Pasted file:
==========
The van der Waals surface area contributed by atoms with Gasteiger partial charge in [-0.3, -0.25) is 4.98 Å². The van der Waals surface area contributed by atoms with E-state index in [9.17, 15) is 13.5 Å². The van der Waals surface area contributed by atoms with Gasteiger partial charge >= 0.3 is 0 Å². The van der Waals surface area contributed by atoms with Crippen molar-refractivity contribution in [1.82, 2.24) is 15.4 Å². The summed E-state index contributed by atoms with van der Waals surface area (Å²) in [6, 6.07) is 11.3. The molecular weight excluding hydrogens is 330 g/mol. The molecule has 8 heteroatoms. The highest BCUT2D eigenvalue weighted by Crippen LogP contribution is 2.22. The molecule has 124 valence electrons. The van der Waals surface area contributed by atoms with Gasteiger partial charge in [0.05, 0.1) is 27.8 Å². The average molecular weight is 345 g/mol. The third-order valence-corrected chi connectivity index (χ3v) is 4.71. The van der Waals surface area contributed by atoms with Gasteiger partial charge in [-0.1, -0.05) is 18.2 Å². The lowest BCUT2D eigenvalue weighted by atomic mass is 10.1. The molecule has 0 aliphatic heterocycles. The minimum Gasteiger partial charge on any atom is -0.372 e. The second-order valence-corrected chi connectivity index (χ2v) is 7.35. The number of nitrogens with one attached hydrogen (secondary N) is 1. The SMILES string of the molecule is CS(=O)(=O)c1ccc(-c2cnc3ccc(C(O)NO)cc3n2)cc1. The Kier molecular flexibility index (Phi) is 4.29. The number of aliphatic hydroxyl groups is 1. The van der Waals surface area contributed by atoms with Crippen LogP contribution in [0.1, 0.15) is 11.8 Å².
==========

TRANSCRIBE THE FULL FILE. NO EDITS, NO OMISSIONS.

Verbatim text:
The van der Waals surface area contributed by atoms with Gasteiger partial charge in [-0.3, -0.25) is 4.98 Å². The van der Waals surface area contributed by atoms with E-state index in [9.17, 15) is 13.5 Å². The van der Waals surface area contributed by atoms with Gasteiger partial charge >= 0.3 is 0 Å². The van der Waals surface area contributed by atoms with Crippen molar-refractivity contribution in [1.82, 2.24) is 15.4 Å². The summed E-state index contributed by atoms with van der Waals surface area (Å²) in [6, 6.07) is 11.3. The molecular weight excluding hydrogens is 330 g/mol. The molecule has 8 heteroatoms. The highest BCUT2D eigenvalue weighted by Crippen LogP contribution is 2.22. The molecule has 124 valence electrons. The van der Waals surface area contributed by atoms with Gasteiger partial charge in [0.05, 0.1) is 27.8 Å². The average molecular weight is 345 g/mol. The third-order valence-corrected chi connectivity index (χ3v) is 4.71. The van der Waals surface area contributed by atoms with Gasteiger partial charge in [-0.1, -0.05) is 18.2 Å². The lowest BCUT2D eigenvalue weighted by atomic mass is 10.1. The molecule has 0 aliphatic heterocycles. The minimum Gasteiger partial charge on any atom is -0.372 e. The second-order valence-corrected chi connectivity index (χ2v) is 7.35. The number of nitrogens with one attached hydrogen (secondary N) is 1. The SMILES string of the molecule is CS(=O)(=O)c1ccc(-c2cnc3ccc(C(O)NO)cc3n2)cc1. The Kier molecular flexibility index (Phi) is 4.29. The number of aliphatic hydroxyl groups is 1. The van der Waals surface area contributed by atoms with Crippen LogP contribution in [0.1, 0.15) is 11.8 Å².